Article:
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You may be shelling out big bucks to your internet service provider (ISP) but not getting anywhere near the speeds you’re paying for.
You probably count on fast internet for virtually everything these days, from bargain shopping and online banking to following the news, streaming movies, videoconferencing and working from home. In 2016, long before the pandemic made high-speed internet access a necessity to stay connected, the United Nations declared unfettered internet access a basic human right.
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Are you getting what you paid for?
The only way to know for sure is to use speed-test websites that instantly analyze your connection, then follow up with ways to optimize the wireless coverage throughout your home.
“It is important to know what internet speeds you’re actually getting, not just to ensure that you’re getting what you paid for, but also to be able to fix any bottlenecks between the network router and your phone, laptop, TV and other connected devices,” says Avi Greengart, president and lead analyst at Techsponential. The northern New Jersey firm offers research and advisory services to technology companies and retailers.
You also want to ensure that your internet connection can support multiple devices because you likely have several on your wireless network, he says. And make sure it can handle smooth video calling.
Ten or 15 years ago, you may have started out with your laptop or tablet connected to Wi-Fi. But now you’ve probably unwittingly slipped in a side door to smart home technology as your smart garage door opener, light bulb or plug, robot vacuum, speaker and thermostat compete with a smartphone or two, a smart TV and a video doorbell that you added soon after your computer.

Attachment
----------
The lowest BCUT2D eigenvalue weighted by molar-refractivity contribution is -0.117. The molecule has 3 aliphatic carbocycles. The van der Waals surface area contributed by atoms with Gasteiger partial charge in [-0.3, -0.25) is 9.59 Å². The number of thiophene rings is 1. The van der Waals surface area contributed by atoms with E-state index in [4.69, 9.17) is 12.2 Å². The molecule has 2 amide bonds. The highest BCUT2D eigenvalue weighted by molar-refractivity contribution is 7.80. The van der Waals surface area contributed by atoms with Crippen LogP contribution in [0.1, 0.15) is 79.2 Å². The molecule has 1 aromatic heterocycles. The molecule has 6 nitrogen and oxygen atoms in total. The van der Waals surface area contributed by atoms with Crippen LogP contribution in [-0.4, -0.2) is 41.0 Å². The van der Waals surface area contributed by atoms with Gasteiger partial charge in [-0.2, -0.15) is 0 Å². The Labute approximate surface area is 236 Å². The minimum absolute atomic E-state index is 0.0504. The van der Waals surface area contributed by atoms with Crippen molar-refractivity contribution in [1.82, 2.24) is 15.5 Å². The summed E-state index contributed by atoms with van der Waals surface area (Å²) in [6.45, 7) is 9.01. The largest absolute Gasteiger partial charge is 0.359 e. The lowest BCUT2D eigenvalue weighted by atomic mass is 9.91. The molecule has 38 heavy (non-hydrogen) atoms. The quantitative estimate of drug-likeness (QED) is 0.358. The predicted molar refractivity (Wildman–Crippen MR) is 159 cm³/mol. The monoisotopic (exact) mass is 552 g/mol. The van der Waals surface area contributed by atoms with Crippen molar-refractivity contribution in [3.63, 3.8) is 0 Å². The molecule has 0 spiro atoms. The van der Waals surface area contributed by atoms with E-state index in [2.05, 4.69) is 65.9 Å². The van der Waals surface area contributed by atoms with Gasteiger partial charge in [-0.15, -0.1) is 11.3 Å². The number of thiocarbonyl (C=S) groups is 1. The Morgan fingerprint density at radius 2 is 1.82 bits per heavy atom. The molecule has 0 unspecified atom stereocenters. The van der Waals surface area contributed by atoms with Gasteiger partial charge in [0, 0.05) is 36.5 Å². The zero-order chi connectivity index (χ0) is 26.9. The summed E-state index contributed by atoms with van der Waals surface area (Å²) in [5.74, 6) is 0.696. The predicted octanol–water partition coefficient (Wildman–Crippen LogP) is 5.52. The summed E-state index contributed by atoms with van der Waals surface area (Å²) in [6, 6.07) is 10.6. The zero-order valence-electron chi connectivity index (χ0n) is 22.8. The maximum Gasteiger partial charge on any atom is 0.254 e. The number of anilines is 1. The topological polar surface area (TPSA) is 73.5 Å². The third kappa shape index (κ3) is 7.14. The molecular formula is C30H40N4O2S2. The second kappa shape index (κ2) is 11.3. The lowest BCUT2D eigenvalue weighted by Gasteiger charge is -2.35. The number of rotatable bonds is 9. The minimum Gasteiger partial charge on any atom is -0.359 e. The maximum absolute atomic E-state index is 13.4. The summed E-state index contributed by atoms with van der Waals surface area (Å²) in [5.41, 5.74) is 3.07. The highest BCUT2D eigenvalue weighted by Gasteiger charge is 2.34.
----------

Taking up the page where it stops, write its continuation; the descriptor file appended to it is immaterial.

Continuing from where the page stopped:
Are you paying for more than you need?
“The FCC says 25 megabits per second [Mbps] is all you need for it to be ‘broadband,’ but I’d argue 100 Mbps downloads is the way to go and quadruple that for a family,” says Eric Griffith, features editor at PCMag.com.
Know that more speed-intensive applications, such as 4K video streaming and online multiplayer gaming, require considerably more bandwidth than reading email or browsing the web. But you may be paying for more than you need if you’re buying an expensive tier of service from a cable provider and don’t have other companies vying for your business, Griffith says.
“The savings comes when people live in an area with multiple broadband ISPs” to make prices competitive, he says. Seventeen states restrict municipalities from offering their own broadband, like Chattanooga, Tennessee, did in 2010 via the city-owned Electric Power Board of Chattanooga, making it the first city in the U.S. to build a gigabit fiber network for its homes and businesses.
How to conduct a speed test
Several free speed tests are available to help you assess whether you’re receiving the internet speeds your service provider promised, Griffith says. Many have a large Start or Go button to click on, and a test shouldn’t last more than a few seconds.